Morie Koseki 
I majored in mechanical engineering at Akita University and studied the deformation of long flexible structure in the space. My current interest is the interaction of flexible structure with fluid, so working in this unit will give me some points of view for my future PhD thesis. I am also looking forward to snorkeling in Okinawa.

Jean-Paul van Woense
I was born and raised in Nuenen, the Netherlands. I completed my master's degrees in Applied Physics and Science Communication at the Univeristy of Technology in Eindhoven. For my master thesis, I developed a tracking algorithm which I used to get statistics on the flow of droplets in dense binary emulsions. Besides this, I also did work on the electric response of superfluid helium and its reversibility. I have a broad interest in many physics topics, but I specialized in fluid mechanics in my master. I hope my time at the CFF unit will help me find what research I really want to do the upcoming years at OIST. In my spare time, I enjoy speedrunning video games and hiking.

Rotation Students

Jiangming Wu
I completed my BEng degree in Xi’an Jiaotong University in China, mainly studying thermal fluid and droplet dynamics. Then I joined OIST remotely as a PhD student in January 2022. Now I am doing my third rotation here in CFF unit. I don’t have much computational research experience so I really value this chance to explore fluids by code, hopefully I can learn some useful knowledge that can boost my research later. Outside work, I enjoy reading, photography, playing games and exploring the island. Okinawa is such an interesting place that just walking around randomly or simply enjoying the beautiful ocean view can make me very happy. I also want to try various sea sports, but I guess I will have to learn how to swim first.

Visiting Research Student

Armin Shahmardi
I am a Ph.D candidate at KTH Royal Institute of Technology (Sweden), in the Flow Unit of the Mechanics department and a visiting Ph.D student at the Okinawa Institute of Technology (Japan) in the Complex Fluids and Flows Unit. My research revolves around numerical simulations of multiphase flows in mesoscale, focused mostly on the capillary driven flows and contact line dynamics. Capillary flows occur in many industries from coating to energy conversion processes, droplet dynamics, two-phase flow in porous media, and microelectronics cooling. We perform the simulations using an in-house code developed in the group with the capability of modelling three-phase contact line dynamics over complex wall geometries.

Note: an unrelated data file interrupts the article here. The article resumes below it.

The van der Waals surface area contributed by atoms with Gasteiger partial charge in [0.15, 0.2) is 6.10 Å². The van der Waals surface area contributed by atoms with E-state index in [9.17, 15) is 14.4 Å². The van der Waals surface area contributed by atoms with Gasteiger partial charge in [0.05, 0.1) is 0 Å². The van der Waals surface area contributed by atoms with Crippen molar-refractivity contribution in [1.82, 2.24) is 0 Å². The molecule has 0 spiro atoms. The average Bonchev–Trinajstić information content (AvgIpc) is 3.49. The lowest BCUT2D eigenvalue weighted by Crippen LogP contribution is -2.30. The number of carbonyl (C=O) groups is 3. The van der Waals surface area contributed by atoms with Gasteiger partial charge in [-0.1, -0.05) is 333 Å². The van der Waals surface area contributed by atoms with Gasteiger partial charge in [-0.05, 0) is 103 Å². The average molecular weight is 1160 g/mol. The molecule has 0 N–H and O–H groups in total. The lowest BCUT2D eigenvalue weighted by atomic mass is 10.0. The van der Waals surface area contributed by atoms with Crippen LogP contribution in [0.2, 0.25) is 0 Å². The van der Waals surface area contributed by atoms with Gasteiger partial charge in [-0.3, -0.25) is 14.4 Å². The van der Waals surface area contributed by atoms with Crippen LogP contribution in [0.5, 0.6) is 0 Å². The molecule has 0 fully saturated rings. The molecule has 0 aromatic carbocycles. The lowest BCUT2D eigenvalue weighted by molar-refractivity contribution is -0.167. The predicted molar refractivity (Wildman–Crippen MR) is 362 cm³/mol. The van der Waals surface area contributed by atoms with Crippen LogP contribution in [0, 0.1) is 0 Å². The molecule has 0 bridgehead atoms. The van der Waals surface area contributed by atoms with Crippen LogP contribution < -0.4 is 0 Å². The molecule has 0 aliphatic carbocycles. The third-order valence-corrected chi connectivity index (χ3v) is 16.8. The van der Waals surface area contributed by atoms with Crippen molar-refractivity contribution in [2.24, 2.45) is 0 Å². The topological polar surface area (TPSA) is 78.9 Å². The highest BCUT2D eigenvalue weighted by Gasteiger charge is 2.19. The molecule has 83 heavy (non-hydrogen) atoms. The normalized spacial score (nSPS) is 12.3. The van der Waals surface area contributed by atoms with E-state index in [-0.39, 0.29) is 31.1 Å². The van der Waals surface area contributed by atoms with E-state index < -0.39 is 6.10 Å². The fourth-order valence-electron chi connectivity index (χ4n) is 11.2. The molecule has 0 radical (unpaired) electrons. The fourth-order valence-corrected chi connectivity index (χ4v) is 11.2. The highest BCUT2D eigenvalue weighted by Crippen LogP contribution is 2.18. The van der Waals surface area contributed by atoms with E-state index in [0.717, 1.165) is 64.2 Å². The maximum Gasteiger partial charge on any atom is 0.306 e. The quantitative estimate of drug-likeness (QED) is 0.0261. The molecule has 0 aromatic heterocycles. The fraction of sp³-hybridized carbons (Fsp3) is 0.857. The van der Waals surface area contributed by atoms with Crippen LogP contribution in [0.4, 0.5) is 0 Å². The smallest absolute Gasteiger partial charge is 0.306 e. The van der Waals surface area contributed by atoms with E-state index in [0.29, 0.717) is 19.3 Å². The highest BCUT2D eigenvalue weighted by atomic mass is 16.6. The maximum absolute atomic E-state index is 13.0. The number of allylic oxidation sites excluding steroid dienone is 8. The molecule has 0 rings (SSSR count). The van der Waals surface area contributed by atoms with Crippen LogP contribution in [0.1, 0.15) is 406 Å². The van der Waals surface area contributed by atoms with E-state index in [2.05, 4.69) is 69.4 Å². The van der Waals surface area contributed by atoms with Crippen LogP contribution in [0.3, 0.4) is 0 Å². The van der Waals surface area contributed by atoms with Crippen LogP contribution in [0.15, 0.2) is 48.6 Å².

Research Intern

Riya Agrawal
In August 2022, I will begin my senior year of undergrad in Mechanical Engineering at UCER in India. My curiosity for the never-ending journey of exploring various fields began while working at JINR on a project performing CFD simulation on Thermal Optimization of IPD and performing heat transfer simulations, followed by my work as a research intern at the UW-Madison where I developed MATLAB GUI of kinematic model tracing vortex wake along with using ML methods to increase the energy harvesting efficiency in tandem oscillating foils. My involvement in research projects has boosted my desire to understand science better and in depth. Aside from that, I enjoy reading astronomy related books.

Research Unit Administrator

Megumi Ikeda
My duties are to assist unit members with any non-science problems so that they can excel with their academic work. My favorite part of my job is interacting with people and peeking at unit members while they struggle with overwhelming science!! I am also trying to understand what is "Complex Fluids and Flows" ??!!
Outside of work, I enjoy camping, biking and snorkeling.